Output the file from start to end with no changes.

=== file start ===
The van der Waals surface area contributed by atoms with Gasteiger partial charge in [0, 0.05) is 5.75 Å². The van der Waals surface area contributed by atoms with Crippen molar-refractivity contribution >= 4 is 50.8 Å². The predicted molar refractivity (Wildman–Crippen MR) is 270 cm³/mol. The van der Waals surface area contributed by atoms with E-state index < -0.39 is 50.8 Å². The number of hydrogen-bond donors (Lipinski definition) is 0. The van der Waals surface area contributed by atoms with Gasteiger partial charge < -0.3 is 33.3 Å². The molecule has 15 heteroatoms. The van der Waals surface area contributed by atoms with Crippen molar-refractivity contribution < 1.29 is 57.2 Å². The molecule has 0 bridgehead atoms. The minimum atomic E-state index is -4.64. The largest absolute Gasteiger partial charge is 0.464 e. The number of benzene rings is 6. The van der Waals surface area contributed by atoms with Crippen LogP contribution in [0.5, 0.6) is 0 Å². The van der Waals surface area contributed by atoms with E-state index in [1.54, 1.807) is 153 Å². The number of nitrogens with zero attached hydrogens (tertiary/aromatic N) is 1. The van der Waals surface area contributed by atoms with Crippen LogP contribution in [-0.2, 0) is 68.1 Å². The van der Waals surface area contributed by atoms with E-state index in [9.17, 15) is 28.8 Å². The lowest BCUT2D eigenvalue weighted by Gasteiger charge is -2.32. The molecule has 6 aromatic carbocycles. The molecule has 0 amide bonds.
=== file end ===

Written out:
The van der Waals surface area contributed by atoms with Gasteiger partial charge in [0, 0.05) is 5.75 Å². The van der Waals surface area contributed by atoms with Crippen molar-refractivity contribution >= 4 is 50.8 Å². The predicted molar refractivity (Wildman–Crippen MR) is 270 cm³/mol. The van der Waals surface area contributed by atoms with E-state index < -0.39 is 50.8 Å². The number of hydrogen-bond donors (Lipinski definition) is 0. The van der Waals surface area contributed by atoms with Gasteiger partial charge < -0.3 is 33.3 Å². The molecule has 15 heteroatoms. The van der Waals surface area contributed by atoms with Crippen molar-refractivity contribution < 1.29 is 57.2 Å². The molecule has 0 bridgehead atoms. The minimum atomic E-state index is -4.64. The largest absolute Gasteiger partial charge is 0.464 e. The number of benzene rings is 6. The van der Waals surface area contributed by atoms with Crippen LogP contribution in [0.5, 0.6) is 0 Å². The van der Waals surface area contributed by atoms with E-state index in [1.54, 1.807) is 153 Å². The number of nitrogens with zero attached hydrogens (tertiary/aromatic N) is 1. The van der Waals surface area contributed by atoms with Crippen LogP contribution in [-0.2, 0) is 68.1 Å². The van der Waals surface area contributed by atoms with E-state index in [9.17, 15) is 28.8 Å². The lowest BCUT2D eigenvalue weighted by Gasteiger charge is -2.32. The molecule has 6 aromatic carbocycles. The molecule has 0 amide bonds.